13.GEN Douglas MacArthur21 November 19301 October 1935Supervised creation of Philippines Army. Retired in 1937, and continued to serve in the Philippines as military advisor to the president. Recalled to active duty in 1941; led defense of the Philippines during World War II, and then commanded Southwest Pacific Area. Served in post-war Japan, and led initial U.S. effort during Korean War. Relieved of command and retired from active military service in 1951.
14.GEN Malin Craig2 October 193531 August 1939Retired upon reaching mandatory retirement age of 64 in 1939; recalled to active duty for World War II as head of the War Department Personnel Board.
15.GA George C. Marshall1 September 193918 November 1945Attained mandatory retirement age of 64 in 1944, but continued to serve as Chief of Staff. Relieved from active military duties in November 1945.
16.GA Dwight D. Eisenhower19 November 19456 February 1948Relieved from active military duties in 1948. Recalled to active duty in 1951 to serve as first Supreme Allied Commander Europe. Retired in May 1952 upon becoming a candidate for President of the United States. Returned to the active rolls as a General of the Army in 1961, with no assigned duties.
17.GEN Omar Bradley7 February 194815 August 1949Resigned to become first Chairman of the Joint Chiefs of Staff on 19 August 1949. Promoted to General of the Army on 22 September 1950. Relieved as CJCS on 15 August 1953.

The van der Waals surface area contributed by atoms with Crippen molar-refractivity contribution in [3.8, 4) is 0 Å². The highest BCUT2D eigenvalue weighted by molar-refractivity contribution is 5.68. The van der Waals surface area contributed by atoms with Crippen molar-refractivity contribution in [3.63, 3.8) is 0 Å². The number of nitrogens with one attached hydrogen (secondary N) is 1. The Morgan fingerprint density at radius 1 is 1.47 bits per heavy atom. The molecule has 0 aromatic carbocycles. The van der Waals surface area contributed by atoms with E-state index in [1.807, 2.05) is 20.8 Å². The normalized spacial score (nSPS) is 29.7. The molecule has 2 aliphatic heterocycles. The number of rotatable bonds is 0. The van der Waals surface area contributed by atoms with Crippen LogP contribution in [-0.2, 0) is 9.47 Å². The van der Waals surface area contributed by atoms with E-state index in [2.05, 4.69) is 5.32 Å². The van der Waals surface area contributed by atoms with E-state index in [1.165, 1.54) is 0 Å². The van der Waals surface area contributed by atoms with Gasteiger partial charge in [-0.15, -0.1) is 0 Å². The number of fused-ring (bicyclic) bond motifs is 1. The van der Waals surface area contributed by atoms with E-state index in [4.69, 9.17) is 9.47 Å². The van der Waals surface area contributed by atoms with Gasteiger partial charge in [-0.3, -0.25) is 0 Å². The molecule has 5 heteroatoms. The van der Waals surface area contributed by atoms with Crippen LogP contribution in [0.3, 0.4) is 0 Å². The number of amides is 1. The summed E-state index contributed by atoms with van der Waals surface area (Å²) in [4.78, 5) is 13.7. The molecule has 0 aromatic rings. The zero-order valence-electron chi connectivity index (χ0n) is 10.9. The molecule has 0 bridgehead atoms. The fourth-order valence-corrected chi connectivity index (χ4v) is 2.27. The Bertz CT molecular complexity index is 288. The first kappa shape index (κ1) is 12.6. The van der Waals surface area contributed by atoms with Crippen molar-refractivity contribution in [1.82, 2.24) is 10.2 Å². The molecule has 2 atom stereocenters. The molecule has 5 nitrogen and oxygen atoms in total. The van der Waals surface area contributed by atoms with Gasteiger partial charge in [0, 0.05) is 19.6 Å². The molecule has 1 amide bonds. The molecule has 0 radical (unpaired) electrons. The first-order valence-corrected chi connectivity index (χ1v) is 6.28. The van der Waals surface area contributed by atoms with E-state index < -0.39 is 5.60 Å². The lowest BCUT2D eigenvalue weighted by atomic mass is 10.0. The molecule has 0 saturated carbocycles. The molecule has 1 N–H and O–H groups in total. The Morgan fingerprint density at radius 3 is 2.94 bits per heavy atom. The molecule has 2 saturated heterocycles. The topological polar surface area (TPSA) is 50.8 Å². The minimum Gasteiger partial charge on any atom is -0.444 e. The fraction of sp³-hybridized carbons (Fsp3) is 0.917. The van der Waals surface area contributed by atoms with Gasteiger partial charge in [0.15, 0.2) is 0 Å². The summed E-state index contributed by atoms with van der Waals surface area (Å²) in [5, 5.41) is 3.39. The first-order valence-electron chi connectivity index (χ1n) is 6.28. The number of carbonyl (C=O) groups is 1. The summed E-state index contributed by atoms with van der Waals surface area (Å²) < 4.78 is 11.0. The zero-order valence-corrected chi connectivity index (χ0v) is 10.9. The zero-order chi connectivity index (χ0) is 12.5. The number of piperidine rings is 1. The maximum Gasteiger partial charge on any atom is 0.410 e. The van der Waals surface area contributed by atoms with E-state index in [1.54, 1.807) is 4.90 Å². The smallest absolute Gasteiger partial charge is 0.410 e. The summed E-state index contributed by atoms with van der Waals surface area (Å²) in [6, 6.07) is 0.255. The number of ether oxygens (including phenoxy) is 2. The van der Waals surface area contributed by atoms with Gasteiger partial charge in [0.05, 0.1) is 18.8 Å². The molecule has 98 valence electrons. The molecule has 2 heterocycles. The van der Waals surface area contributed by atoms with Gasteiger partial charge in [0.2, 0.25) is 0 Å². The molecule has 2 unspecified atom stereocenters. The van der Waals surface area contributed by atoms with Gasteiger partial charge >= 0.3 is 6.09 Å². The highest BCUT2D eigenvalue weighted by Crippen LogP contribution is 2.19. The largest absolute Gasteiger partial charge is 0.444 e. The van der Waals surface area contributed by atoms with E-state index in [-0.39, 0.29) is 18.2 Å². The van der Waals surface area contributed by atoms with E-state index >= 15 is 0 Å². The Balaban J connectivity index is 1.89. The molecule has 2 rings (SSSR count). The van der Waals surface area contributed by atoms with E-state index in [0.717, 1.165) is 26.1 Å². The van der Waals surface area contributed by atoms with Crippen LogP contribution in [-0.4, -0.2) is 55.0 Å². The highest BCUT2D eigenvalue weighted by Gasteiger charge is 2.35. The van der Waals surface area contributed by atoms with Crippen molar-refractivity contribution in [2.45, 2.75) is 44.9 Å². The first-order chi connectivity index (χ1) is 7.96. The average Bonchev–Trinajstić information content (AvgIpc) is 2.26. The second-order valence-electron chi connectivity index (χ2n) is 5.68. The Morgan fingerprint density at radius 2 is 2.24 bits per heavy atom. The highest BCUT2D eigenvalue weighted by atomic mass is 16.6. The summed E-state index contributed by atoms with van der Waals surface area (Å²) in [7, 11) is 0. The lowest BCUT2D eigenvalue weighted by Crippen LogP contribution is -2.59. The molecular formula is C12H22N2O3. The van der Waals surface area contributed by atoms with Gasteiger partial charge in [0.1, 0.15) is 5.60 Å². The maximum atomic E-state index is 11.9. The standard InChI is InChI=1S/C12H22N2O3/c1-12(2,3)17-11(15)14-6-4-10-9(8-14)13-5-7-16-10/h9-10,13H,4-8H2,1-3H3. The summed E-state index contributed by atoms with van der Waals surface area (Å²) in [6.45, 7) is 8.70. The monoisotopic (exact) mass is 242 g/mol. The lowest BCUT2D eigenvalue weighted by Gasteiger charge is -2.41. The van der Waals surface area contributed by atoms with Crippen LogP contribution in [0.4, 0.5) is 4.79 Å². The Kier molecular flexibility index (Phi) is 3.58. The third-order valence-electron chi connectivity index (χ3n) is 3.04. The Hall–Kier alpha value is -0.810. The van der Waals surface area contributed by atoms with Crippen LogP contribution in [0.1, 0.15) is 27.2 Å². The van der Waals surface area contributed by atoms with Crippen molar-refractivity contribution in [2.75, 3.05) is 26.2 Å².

18.GEN J. Lawton Collins16 August 194914 August 1953US Representative to NATO from 1953 to 1954. Special representative of the United States in Vietnam from 1954 to 1955. US representative to NATO from 1955 until reaching mandatory retirement age of 60 in 1956.
19.GEN Matthew B. Ridgway15 August 195329 June 1955Last World War I veteran to serve as Chief of Staff. Retired in June 1955, declining age waiver that would have allowed him to complete full term.
20.GEN Maxwell D. Taylor30 June 195530 June 1959Retired in 1959. Recalled to active duty in 1961 to serve as Military Representative to the President. Chairman of the Joint Chiefs of Staff, 1962 to 1964. Retired in 1964 to become United States Ambassador to South Vietnam.